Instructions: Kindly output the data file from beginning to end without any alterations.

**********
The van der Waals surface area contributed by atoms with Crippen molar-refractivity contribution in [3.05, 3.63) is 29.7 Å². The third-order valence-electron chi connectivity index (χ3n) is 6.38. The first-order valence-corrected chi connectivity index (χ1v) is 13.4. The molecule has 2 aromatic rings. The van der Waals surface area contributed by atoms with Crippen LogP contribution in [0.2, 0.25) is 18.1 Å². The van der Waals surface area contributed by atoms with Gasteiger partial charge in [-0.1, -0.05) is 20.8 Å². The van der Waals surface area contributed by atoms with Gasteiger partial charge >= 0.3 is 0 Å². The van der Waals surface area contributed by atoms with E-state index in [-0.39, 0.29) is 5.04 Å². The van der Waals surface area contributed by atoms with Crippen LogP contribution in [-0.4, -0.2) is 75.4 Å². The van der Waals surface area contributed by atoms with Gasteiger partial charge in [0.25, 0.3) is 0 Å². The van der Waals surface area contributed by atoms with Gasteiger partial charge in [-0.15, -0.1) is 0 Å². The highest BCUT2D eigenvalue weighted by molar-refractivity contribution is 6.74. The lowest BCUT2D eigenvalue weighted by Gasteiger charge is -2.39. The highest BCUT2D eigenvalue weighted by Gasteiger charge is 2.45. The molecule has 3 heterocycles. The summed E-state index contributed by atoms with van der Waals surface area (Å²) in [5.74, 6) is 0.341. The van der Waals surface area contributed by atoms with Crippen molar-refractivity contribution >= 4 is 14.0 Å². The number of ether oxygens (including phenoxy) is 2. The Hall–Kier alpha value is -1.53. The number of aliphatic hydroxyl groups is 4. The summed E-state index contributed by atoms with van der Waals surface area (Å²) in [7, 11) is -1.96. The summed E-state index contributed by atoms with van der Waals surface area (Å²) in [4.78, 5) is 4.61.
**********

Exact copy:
The van der Waals surface area contributed by atoms with Crippen molar-refractivity contribution in [3.05, 3.63) is 29.7 Å². The third-order valence-electron chi connectivity index (χ3n) is 6.38. The first-order valence-corrected chi connectivity index (χ1v) is 13.4. The molecule has 2 aromatic rings. The van der Waals surface area contributed by atoms with Crippen LogP contribution in [0.2, 0.25) is 18.1 Å². The van der Waals surface area contributed by atoms with Gasteiger partial charge in [-0.1, -0.05) is 20.8 Å². The van der Waals surface area contributed by atoms with Gasteiger partial charge >= 0.3 is 0 Å². The van der Waals surface area contributed by atoms with E-state index in [-0.39, 0.29) is 5.04 Å². The van der Waals surface area contributed by atoms with Crippen LogP contribution in [-0.4, -0.2) is 75.4 Å². The van der Waals surface area contributed by atoms with Gasteiger partial charge in [0.25, 0.3) is 0 Å². The van der Waals surface area contributed by atoms with Gasteiger partial charge in [-0.15, -0.1) is 0 Å². The highest BCUT2D eigenvalue weighted by molar-refractivity contribution is 6.74. The lowest BCUT2D eigenvalue weighted by Gasteiger charge is -2.39. The highest BCUT2D eigenvalue weighted by Gasteiger charge is 2.45. The molecule has 3 heterocycles. The summed E-state index contributed by atoms with van der Waals surface area (Å²) in [5.74, 6) is 0.341. The van der Waals surface area contributed by atoms with Crippen molar-refractivity contribution >= 4 is 14.0 Å². The number of ether oxygens (including phenoxy) is 2. The Hall–Kier alpha value is -1.53. The number of aliphatic hydroxyl groups is 4. The summed E-state index contributed by atoms with van der Waals surface area (Å²) in [7, 11) is -1.96. The summed E-state index contributed by atoms with van der Waals surface area (Å²) in [4.78, 5) is 4.61.